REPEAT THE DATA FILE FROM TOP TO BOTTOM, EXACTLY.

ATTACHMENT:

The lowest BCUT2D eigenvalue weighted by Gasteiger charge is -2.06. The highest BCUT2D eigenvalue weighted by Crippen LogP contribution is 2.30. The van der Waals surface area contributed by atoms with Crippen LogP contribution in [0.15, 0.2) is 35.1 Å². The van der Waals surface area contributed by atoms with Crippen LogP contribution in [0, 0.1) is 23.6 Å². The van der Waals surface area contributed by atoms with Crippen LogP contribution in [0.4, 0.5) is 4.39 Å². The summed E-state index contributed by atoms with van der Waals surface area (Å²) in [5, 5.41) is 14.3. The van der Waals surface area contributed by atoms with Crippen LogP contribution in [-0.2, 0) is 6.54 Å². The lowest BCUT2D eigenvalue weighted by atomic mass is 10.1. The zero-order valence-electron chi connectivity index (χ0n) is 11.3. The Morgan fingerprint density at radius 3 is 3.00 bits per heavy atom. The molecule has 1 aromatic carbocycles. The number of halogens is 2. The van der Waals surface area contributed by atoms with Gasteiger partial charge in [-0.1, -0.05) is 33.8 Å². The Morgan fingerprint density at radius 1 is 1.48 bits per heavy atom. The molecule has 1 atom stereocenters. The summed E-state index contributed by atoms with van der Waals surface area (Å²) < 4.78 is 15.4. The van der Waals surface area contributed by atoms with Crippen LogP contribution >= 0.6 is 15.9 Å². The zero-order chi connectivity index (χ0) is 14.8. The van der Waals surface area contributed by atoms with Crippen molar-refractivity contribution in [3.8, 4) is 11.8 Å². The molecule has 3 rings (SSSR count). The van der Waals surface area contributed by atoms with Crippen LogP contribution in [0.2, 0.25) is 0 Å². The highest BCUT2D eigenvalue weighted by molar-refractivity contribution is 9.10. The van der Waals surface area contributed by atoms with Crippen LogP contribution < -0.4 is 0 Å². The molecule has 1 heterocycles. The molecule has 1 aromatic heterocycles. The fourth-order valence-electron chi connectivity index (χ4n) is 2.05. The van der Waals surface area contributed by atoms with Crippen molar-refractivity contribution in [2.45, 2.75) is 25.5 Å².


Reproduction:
The lowest BCUT2D eigenvalue weighted by Gasteiger charge is -2.06. The highest BCUT2D eigenvalue weighted by Crippen LogP contribution is 2.30. The van der Waals surface area contributed by atoms with Crippen LogP contribution in [0.15, 0.2) is 35.1 Å². The van der Waals surface area contributed by atoms with Crippen LogP contribution in [0, 0.1) is 23.6 Å². The van der Waals surface area contributed by atoms with Crippen LogP contribution in [0.4, 0.5) is 4.39 Å². The summed E-state index contributed by atoms with van der Waals surface area (Å²) in [5, 5.41) is 14.3. The van der Waals surface area contributed by atoms with Crippen LogP contribution in [-0.2, 0) is 6.54 Å². The lowest BCUT2D eigenvalue weighted by atomic mass is 10.1. The zero-order valence-electron chi connectivity index (χ0n) is 11.3. The Morgan fingerprint density at radius 3 is 3.00 bits per heavy atom. The molecule has 1 aromatic carbocycles. The number of halogens is 2. The van der Waals surface area contributed by atoms with Gasteiger partial charge in [-0.1, -0.05) is 33.8 Å². The Morgan fingerprint density at radius 1 is 1.48 bits per heavy atom. The molecule has 1 atom stereocenters. The summed E-state index contributed by atoms with van der Waals surface area (Å²) < 4.78 is 15.4. The van der Waals surface area contributed by atoms with Crippen LogP contribution >= 0.6 is 15.9 Å². The zero-order chi connectivity index (χ0) is 14.8. The van der Waals surface area contributed by atoms with Crippen molar-refractivity contribution in [3.8, 4) is 11.8 Å². The molecule has 3 rings (SSSR count). The van der Waals surface area contributed by atoms with Crippen LogP contribution in [0.2, 0.25) is 0 Å². The highest BCUT2D eigenvalue weighted by molar-refractivity contribution is 9.10. The van der Waals surface area contributed by atoms with Crippen LogP contribution < -0.4 is 0 Å². The molecule has 1 heterocycles. The molecule has 1 aromatic heterocycles. The fourth-order valence-electron chi connectivity index (χ4n) is 2.05. The van der Waals surface area contributed by atoms with Crippen molar-refractivity contribution in [2.45, 2.75) is 25.5 Å².